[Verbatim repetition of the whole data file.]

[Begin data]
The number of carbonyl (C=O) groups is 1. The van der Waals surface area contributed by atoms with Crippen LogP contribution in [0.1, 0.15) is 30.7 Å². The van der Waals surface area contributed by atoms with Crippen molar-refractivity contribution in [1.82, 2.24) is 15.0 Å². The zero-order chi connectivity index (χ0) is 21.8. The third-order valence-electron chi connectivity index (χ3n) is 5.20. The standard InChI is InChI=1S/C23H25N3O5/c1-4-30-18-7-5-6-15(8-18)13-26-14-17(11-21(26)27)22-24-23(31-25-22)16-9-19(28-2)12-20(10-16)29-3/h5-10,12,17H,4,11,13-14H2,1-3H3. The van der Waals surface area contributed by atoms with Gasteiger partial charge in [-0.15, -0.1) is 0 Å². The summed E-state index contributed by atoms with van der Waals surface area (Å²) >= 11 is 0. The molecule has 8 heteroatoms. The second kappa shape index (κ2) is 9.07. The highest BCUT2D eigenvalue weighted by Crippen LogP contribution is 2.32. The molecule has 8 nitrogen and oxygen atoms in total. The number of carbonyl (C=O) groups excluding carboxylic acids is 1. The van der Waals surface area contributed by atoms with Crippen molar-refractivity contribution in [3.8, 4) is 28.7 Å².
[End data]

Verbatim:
The number of carbonyl (C=O) groups is 1. The van der Waals surface area contributed by atoms with Crippen LogP contribution in [0.1, 0.15) is 30.7 Å². The van der Waals surface area contributed by atoms with Crippen molar-refractivity contribution in [1.82, 2.24) is 15.0 Å². The zero-order chi connectivity index (χ0) is 21.8. The third-order valence-electron chi connectivity index (χ3n) is 5.20. The standard InChI is InChI=1S/C23H25N3O5/c1-4-30-18-7-5-6-15(8-18)13-26-14-17(11-21(26)27)22-24-23(31-25-22)16-9-19(28-2)12-20(10-16)29-3/h5-10,12,17H,4,11,13-14H2,1-3H3. The van der Waals surface area contributed by atoms with Gasteiger partial charge in [-0.15, -0.1) is 0 Å². The summed E-state index contributed by atoms with van der Waals surface area (Å²) >= 11 is 0. The molecule has 8 heteroatoms. The second kappa shape index (κ2) is 9.07. The highest BCUT2D eigenvalue weighted by Crippen LogP contribution is 2.32. The molecule has 8 nitrogen and oxygen atoms in total. The number of carbonyl (C=O) groups excluding carboxylic acids is 1. The van der Waals surface area contributed by atoms with Crippen molar-refractivity contribution in [3.8, 4) is 28.7 Å².